Proposed 63rd Senate seat would negate impact of counting prisoners at home

Last week saw two significant events in the ongoing battle to redraw New York State’s electoral map. In the first, the legislature’s redistricting committee formally subtracted the state’s 60,000-plus prisoners from the population count of the communities where they are incarcerated and instead counted them as residents of their districts of origin – a hard-fought victory for Democrats that was fiercely opposed by Republicans in New York’s closely contested State Senate. Days later, a lawyer for Senate Republicans released a memo calling to expand the size of the Senate to 63 seats, drawing howls of protest from Democrats.

An analysis by the New York World of the impact of the prisoner reallocation suggests one reason why creating a 63rd district is such a priority for Senate Republicans. With the loss of their prison populations, two upstate Republican districts shrink below the minimum legally permitted size for a State Senate district, bringing the total of such Republican-held districts to nine. One of those districts would likely have to be eliminated. But adding a 63rd seat to the Senate would cause every district to become smaller, thus protecting the Republicans’ one-seat Senate majority.

The latest turns in the redistricting battle hinge on the question of district size, an issue The New York World highlighted in October. The U.S. Supreme Court has ruled that there must be no more than a 10 percent difference between the largest and smallest district within a state. Previous redistricting task forces have worked within this limit to draw Senate districts upstate systematically smaller in population, or “light,” while packing downstate districts with larger populations. This has shifted voting power toward districts upstate that have consistently elected Republicans for State Senate, enabling the GOP to maintain a slim majority.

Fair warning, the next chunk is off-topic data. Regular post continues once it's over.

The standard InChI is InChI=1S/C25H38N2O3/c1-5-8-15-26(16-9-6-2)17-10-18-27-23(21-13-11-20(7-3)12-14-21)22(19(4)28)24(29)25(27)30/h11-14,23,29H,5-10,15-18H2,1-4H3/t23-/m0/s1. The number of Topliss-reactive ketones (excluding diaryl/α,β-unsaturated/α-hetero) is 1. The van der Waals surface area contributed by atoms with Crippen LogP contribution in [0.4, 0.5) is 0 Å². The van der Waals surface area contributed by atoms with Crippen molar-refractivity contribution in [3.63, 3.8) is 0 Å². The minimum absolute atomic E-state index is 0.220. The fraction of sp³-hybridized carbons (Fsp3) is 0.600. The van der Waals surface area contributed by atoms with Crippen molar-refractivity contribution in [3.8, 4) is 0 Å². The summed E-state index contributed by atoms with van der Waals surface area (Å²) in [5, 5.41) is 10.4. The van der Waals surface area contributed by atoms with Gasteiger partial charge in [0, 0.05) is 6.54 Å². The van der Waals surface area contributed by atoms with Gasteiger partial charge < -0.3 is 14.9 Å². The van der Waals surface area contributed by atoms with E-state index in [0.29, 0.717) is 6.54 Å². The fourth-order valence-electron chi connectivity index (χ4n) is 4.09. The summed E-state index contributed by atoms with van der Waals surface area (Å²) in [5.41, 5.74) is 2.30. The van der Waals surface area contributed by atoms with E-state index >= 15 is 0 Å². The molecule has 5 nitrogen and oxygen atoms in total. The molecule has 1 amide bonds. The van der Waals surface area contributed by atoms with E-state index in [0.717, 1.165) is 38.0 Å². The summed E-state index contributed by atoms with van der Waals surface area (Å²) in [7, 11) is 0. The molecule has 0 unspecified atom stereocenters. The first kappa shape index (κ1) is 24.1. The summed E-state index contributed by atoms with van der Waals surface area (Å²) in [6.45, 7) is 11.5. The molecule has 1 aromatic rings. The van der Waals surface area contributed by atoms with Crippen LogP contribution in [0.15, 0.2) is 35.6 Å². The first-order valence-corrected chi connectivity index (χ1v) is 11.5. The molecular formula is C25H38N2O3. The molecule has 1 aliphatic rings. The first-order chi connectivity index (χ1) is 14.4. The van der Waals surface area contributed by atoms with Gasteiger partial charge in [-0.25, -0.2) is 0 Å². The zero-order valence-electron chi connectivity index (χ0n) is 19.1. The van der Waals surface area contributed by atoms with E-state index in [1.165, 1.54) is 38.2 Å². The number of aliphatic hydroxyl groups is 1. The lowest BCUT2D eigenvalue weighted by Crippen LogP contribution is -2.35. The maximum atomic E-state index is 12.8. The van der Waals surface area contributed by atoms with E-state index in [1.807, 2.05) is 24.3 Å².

Since the 2000 census, the proportion of the state’s population in the greater New York City area has grown, while the upstate region has shrunk slightly. New York City and Westchester, which have 29 state senators, now have the combined population of 29.75 average-size districts, while the upstate region has 24 senators representing the population of 23.18 average districts. With prisoner reallocation, this disparity widens to 29.84 average-size districts in the New York City area and 23.08 average districts upstate.

The combination of the deliberately “light” districts drawn upstate and a decade of demographic change have resulted in large numbers of upstate districts falling below the legal minimum for population for a 62-seat Senate drawn based on the 2010 census population. Our maps show that currently 12 Senate districts — 11 of them upstate — are too small to remain viable. Two of these districts dropped below the threshold as a result of prisoner reallocation, while a third Senate district that had been too small became viable thanks to prisoners that were added.

Adding a 63rd Senate seat, as the Republicans have proposed, would significantly reduce the number of nonviable upstate districts – reversing the impact of prisoner reallocation with additional impact to spare. In a Senate with 63 seats, only seven districts as currently drawn would fall below the Constitutional threshold.